The Severe Asthma Program at Boston Children’s Hospital provides care to children and young adults with severe persistent asthma who have difficulty with disease management or chronic systemic steroid use. “We’ve developed a one-stop shop for the highest risk, highest cost, highest morbidity population of pediatric asthma,” says pulmonologist Jonathan Gaffin, MD, MMSc, who conceived of the program after witnessing hundreds of patients crossing between Boston Children’s Division of Pulmonary Respiratory Diseases and Division of Allergy and Immunology. …Read More
An infant rests in the Neonatal Intensive Care Unit (NICU), recovering from elective surgery. She’s crying, but is it because the procedure caused pain, because she’s hungry or for some other reason? An inspired research collaboration between the NICU and the Division of Pain Medicine at Boston Children’s Hospital is determined to find out. …Read More
An emergency room physician completes her overnight shift in a busy, inner city emergency department. She stays an extra hour and a half to complete paperwork then goes home. Although exhausted, she’s “too wired” to sleep.
Eventually she dozes off but the phone calls from family and friends begin. She’s only able to get six hours of interrupted sleep before leaving home for the next shift. The ER physician is fatigued, irritable and frustrated.
“This sleep pattern takes a terrible toll in the short and long term,” says Judith Owens, MD, MPH, director of the Center for Pediatric Sleep Disorders at Boston Children’s Hospital. “Shift work is associated with “deficient” sleep, meaning that both the amount and timing of sleep are altered. Our natural circadian rhythms result in humans being hardwired to sleep at night and be awake during the day, and the combination of this “misalignment” with insufficient sleep can be very problematic.” …Read More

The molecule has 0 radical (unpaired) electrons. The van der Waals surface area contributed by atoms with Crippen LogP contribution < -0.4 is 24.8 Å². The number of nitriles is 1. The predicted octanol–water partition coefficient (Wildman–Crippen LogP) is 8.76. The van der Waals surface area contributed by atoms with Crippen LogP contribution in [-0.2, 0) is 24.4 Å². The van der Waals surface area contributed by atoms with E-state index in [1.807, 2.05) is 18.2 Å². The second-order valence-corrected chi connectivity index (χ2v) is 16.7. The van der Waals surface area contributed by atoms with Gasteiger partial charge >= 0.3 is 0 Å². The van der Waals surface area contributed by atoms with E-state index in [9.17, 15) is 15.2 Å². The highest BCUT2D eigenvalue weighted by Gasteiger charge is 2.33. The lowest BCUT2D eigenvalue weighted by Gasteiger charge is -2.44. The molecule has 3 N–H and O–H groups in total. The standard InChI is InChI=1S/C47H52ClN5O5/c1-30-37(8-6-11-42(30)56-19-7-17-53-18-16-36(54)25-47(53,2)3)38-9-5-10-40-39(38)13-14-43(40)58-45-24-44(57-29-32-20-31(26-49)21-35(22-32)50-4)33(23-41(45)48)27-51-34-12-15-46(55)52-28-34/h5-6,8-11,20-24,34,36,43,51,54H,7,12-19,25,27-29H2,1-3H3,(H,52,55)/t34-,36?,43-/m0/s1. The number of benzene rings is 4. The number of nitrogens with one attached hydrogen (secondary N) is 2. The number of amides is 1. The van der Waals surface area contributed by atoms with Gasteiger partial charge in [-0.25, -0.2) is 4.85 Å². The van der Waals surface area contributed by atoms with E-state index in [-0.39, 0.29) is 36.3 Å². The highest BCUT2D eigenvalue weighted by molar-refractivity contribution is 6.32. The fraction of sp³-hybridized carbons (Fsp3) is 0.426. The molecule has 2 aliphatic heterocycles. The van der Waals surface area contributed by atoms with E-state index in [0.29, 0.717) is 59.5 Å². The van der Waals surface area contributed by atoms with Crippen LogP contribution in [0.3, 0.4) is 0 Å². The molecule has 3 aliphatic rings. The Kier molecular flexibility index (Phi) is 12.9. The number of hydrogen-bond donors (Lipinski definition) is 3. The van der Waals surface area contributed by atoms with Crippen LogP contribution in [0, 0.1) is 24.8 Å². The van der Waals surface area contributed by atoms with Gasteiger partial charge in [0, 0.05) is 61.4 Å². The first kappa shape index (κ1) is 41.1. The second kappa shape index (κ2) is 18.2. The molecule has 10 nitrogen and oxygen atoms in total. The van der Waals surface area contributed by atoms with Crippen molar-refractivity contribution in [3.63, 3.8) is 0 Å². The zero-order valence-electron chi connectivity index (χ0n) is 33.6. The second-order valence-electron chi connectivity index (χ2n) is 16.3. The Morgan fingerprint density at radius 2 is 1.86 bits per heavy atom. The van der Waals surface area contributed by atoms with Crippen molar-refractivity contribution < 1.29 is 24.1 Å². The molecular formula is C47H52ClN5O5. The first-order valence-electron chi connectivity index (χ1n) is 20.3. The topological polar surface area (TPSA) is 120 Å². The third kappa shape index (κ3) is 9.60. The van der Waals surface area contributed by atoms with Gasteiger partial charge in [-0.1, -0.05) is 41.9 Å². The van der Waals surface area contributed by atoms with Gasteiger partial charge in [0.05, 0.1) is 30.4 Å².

A young child presents in your office with a fever of several days, erythema of the palms and soles of the feet, a rash on the trunk and a bright red tongue. For most pediatricians, this classic presentation of Kawasaki disease is fairly straightforward to diagnose.
“A majority of pediatricians have seen at least one case of Kawasaki in training,” says David Fulton, MD, chief emeritus of the Division of Cardiology Outpatient Services at Boston Children’s Hospital. “And most know how to make a diagnosis when all the clinical signs are present. But it’s important to understand the features of this disease that can make diagnosis more challenging.” …Read More